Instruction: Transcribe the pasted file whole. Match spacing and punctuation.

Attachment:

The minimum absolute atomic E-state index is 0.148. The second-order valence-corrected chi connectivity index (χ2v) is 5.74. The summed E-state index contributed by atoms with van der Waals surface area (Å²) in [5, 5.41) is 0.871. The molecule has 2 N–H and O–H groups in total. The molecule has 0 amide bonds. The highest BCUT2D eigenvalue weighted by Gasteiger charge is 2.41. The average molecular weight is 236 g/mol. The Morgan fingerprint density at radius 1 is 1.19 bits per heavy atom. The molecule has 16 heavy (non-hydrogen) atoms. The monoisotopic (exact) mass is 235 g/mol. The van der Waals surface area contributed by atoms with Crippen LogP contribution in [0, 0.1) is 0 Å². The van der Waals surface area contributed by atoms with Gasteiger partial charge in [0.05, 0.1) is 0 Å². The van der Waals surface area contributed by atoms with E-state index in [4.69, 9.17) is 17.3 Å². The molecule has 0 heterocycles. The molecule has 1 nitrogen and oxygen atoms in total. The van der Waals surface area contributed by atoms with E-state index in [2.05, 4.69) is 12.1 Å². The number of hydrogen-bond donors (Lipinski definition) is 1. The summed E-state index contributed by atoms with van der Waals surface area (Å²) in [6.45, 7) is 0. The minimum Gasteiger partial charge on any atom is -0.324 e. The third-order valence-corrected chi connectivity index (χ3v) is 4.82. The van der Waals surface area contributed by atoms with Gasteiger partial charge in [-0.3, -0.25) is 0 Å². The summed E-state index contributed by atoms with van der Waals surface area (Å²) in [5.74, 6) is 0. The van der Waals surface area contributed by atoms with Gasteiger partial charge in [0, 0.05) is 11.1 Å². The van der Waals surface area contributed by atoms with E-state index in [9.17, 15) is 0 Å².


The minimum absolute atomic E-state index is 0.148. The second-order valence-corrected chi connectivity index (χ2v) is 5.74. The summed E-state index contributed by atoms with van der Waals surface area (Å²) in [5, 5.41) is 0.871. The molecule has 2 N–H and O–H groups in total. The molecule has 0 amide bonds. The highest BCUT2D eigenvalue weighted by Gasteiger charge is 2.41. The average molecular weight is 236 g/mol. The Morgan fingerprint density at radius 1 is 1.19 bits per heavy atom. The molecule has 16 heavy (non-hydrogen) atoms. The monoisotopic (exact) mass is 235 g/mol. The van der Waals surface area contributed by atoms with Crippen LogP contribution in [0, 0.1) is 0 Å². The van der Waals surface area contributed by atoms with Gasteiger partial charge in [0.05, 0.1) is 0 Å². The van der Waals surface area contributed by atoms with E-state index in [4.69, 9.17) is 17.3 Å². The molecule has 0 heterocycles. The molecule has 1 nitrogen and oxygen atoms in total. The van der Waals surface area contributed by atoms with E-state index in [2.05, 4.69) is 12.1 Å². The number of hydrogen-bond donors (Lipinski definition) is 1. The summed E-state index contributed by atoms with van der Waals surface area (Å²) in [6.45, 7) is 0. The minimum Gasteiger partial charge on any atom is -0.324 e. The third-order valence-corrected chi connectivity index (χ3v) is 4.82. The van der Waals surface area contributed by atoms with Gasteiger partial charge in [-0.3, -0.25) is 0 Å². The summed E-state index contributed by atoms with van der Waals surface area (Å²) in [5.74, 6) is 0. The van der Waals surface area contributed by atoms with Gasteiger partial charge in [0, 0.05) is 11.1 Å². The van der Waals surface area contributed by atoms with E-state index in [9.17, 15) is 0 Å².